Sha Shiahkrot

Ark of taste
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Sha Shiahkrot’s (Smilax ferox) literally means “tea from the thorny plant.” It is an indigenous tea preparation from the root of a wild plant that is found in the forest of Meghalaya in northeast India. The roots are bright red on the inside and brown on the outside, and are rough, irregularly shaped and slightly hairy. While the average size of the roots is about 1 meter in length and 3 centimeters in thickness, some claim that much longer roots of up to 3 meters have been found in some parts of the forest. Furthermore, one single shiahkrot plant can bear up to 10 of such roots that supply the plant with rich nutrients and medicinal properties.   The tea itself makes an infusion that is brownish red in color, similar to roiboos tea. The taste of the tea is described by locals as refreshing and aromatic, unique in its soothing spiced but mild flavor. Though considered a medicinal plant, it does have a strong or bitter taste, but is instead slightly sweet and fruity. Local farmers distinguish between two varieties called baheh and barit, meaning “big one” and “small one.” Apart from being used in its pure form, the root is also mixed with ginger to make a tasty hot beverage. This is a new idea that has come up in recent food festivals that have been held in order to revitalize some forgotten foods like sha shiahkrot and a local ginger variety called sying bah. More importantly, shiakrot is a medicinal plant that has long been used by herbal practitioners to cure various stomach troubles thanks to its antibacterial properties. For the same reasons, mothers apply shiakrot to the navel of newborn babies to prevent bacterial infections.   Though shiahkrot is available throughout the whole year, indigenous farmers prefer to collect it in the month of October when the roots are found in abundance. The best location for finding shiahkrot is close to riversides, preferably on steep slopes. In the east Khasi hills, shiahkrot is also found plentifully amidst the rich biodiversity of the sacred forest law kyntang bniah. However, traditional belief restricts the collection of plants from these forests for protecting the cultural landscapes and dignifying the spirits that are believed to still be present in these protected areas. In those areas where it is permitted to collect the plant, the collector can use a traditional tool called the lyngka, a piece of iron with a sharpened top that allows cutting even through hard soil. In case such a tool is not handy at the time of collection, one can also use the twigs carved into a sharp tool.   Harvesting the roots is a very decisive moment, as the collector has to carefully extract only the amount of the root that he requires and leaves the remaining bit in the soil in order to ensure that plant will not die off, but remain to grow for future generations. After being washed and dried, the roots are stored inside the house in a bamboo basket (ka shang) and preferably transferred to a particular bamboo board that hangs in suspension above the fireplace in traditional houses. This closeness to the smoke preserves the root naturally as no molds or other fungi can grow. Presumably, this storage also gives the tea its subtle but pleasant “smoky” aroma that has been described when tasting it. Thanks to this method of preservation, shiakrot can be stored for many years without loosing its medicinal and taste properties.   Currently, shiakrot can be purchased only in one village in extremely small quantities, and most communities oppose to the commercialization of the crop. The major threat to shiakrot today is the massive deforestation that is taking place due to large-scale cash crops, coal mining and fire wood exploitation. Furthermore, people often perceive shiakrot as the tea of the poor, versus the English habit of drinking tea that is derived from well-known, cultivated leaves. Amongst the present generation, a clear shift in taste has been observed and, unless acquainted with the flavor at a young age, the new generation finds it hard to accept the unusual taste of shiahkrot. The time it takes to harvest shiahkrot is often not compatible with the modern life style that has made it easy to obtain tealeaf from any nearby shop or market. Also, the lack of proper education and instruction on how to harvest shiakrot from the forest without killing the entire plant contributes to the risk of extinction of this plant. However, with growing consciousness on health issues related to high black tea consumption, shiakrot has the potential to find its way back onto the tea-tables of communities and urban households. One small community in Mawlyngot has started to market shiakrot at a very small scale. This initiative has been taken up since April 2013 with significant success and demand. It would, however, be important to implement a market strategy and control that prevents the over exploitation of this product and to ensure the sustainable use of the root.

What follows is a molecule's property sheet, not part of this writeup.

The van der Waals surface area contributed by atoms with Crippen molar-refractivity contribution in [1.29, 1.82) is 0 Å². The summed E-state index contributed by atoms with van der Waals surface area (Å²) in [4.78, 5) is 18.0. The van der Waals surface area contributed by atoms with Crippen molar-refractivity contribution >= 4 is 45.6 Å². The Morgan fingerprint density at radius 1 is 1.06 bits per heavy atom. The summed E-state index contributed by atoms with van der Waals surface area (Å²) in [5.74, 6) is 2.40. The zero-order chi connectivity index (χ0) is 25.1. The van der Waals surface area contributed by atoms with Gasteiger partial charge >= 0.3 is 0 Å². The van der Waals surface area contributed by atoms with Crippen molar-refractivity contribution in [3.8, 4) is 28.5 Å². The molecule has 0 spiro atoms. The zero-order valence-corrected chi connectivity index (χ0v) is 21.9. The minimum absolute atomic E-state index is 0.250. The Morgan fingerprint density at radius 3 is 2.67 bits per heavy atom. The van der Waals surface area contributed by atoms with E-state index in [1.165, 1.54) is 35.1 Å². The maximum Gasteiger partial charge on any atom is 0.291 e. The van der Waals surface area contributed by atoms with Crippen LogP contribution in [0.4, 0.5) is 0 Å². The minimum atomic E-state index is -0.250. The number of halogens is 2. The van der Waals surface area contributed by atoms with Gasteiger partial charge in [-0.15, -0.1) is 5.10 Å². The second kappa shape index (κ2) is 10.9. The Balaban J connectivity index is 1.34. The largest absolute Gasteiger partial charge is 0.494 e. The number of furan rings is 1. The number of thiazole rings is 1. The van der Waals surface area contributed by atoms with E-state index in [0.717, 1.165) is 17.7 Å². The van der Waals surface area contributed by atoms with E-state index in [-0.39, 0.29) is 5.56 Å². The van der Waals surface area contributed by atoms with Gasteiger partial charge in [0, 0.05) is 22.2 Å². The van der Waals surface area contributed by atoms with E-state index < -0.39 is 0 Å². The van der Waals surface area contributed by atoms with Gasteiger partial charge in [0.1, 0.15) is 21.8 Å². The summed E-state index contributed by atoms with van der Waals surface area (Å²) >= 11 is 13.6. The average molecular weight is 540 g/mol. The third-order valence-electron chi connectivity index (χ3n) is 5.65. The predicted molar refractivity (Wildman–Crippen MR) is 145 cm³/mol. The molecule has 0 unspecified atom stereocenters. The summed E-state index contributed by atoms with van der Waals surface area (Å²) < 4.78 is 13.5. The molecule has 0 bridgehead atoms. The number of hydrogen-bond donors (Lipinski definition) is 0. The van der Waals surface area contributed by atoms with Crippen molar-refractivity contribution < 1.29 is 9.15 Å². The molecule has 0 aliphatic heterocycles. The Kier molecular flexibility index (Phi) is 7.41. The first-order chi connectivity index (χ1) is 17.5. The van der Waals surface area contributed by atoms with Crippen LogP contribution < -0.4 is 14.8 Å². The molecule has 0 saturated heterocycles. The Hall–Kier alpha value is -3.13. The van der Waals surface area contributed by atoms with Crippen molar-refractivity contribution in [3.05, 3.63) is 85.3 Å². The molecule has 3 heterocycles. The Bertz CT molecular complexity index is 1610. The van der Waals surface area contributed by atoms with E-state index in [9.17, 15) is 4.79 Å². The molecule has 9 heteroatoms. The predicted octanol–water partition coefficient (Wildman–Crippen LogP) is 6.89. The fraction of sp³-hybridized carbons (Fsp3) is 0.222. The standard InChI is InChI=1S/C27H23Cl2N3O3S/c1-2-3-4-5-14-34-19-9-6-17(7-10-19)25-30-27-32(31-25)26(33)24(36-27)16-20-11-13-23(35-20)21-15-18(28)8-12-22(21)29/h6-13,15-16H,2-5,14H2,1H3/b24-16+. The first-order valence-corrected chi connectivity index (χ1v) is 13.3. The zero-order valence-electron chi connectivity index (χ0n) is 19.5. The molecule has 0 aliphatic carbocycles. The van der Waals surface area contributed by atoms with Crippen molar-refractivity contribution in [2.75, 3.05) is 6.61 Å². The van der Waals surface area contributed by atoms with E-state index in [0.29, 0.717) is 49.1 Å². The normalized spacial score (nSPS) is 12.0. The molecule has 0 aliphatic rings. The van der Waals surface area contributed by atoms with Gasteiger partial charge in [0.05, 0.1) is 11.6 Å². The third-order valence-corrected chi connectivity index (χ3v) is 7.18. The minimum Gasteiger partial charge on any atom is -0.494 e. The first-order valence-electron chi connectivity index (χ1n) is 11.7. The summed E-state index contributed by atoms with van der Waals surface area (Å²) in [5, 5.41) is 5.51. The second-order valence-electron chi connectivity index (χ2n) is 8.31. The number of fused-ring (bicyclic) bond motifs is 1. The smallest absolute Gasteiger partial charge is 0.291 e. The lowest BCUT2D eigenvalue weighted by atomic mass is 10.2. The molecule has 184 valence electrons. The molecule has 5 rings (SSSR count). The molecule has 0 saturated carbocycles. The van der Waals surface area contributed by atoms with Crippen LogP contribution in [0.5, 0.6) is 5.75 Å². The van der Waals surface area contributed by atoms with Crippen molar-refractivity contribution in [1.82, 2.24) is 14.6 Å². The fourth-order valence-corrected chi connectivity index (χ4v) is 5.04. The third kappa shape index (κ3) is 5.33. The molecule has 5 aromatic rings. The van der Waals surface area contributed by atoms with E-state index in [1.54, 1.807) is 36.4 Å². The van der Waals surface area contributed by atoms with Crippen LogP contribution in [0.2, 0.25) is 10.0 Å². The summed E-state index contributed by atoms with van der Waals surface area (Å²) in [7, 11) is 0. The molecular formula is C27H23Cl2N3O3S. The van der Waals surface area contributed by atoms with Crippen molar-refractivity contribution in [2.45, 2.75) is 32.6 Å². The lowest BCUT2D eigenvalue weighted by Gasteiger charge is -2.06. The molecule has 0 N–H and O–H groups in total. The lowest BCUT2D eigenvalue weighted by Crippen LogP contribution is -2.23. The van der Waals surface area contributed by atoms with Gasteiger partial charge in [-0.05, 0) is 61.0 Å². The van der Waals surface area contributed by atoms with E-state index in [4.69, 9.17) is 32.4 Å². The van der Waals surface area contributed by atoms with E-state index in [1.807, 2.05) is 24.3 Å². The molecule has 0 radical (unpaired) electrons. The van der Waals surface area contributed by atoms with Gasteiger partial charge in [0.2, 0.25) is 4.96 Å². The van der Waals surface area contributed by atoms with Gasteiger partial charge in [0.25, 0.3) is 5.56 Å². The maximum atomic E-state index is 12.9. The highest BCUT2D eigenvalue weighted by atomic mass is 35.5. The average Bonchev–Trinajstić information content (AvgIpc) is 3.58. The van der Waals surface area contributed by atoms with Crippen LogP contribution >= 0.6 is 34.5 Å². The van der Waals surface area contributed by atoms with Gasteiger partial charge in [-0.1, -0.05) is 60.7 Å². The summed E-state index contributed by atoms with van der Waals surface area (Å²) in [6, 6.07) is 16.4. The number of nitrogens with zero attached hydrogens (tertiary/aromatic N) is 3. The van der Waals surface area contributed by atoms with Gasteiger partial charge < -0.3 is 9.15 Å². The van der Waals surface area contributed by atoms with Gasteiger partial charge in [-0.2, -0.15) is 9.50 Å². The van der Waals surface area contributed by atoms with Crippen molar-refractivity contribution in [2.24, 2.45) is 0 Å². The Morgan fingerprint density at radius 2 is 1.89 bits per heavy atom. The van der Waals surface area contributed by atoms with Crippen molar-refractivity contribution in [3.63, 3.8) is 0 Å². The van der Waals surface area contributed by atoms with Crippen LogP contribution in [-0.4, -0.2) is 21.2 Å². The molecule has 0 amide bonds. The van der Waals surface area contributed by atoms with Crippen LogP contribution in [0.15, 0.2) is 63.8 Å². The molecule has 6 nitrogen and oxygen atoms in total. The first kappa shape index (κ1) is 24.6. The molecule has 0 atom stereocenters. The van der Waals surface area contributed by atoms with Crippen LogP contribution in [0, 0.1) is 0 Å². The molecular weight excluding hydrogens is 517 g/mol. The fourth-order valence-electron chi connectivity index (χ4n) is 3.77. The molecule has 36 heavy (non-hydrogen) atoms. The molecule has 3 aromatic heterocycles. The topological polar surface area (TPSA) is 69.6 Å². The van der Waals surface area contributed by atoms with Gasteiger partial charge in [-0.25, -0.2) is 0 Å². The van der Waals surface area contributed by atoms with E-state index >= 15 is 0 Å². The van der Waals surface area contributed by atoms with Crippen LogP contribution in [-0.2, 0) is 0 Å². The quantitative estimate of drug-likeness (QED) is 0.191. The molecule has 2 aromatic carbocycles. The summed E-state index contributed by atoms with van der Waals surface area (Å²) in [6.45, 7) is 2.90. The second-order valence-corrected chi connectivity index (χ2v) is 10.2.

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Tea and infusions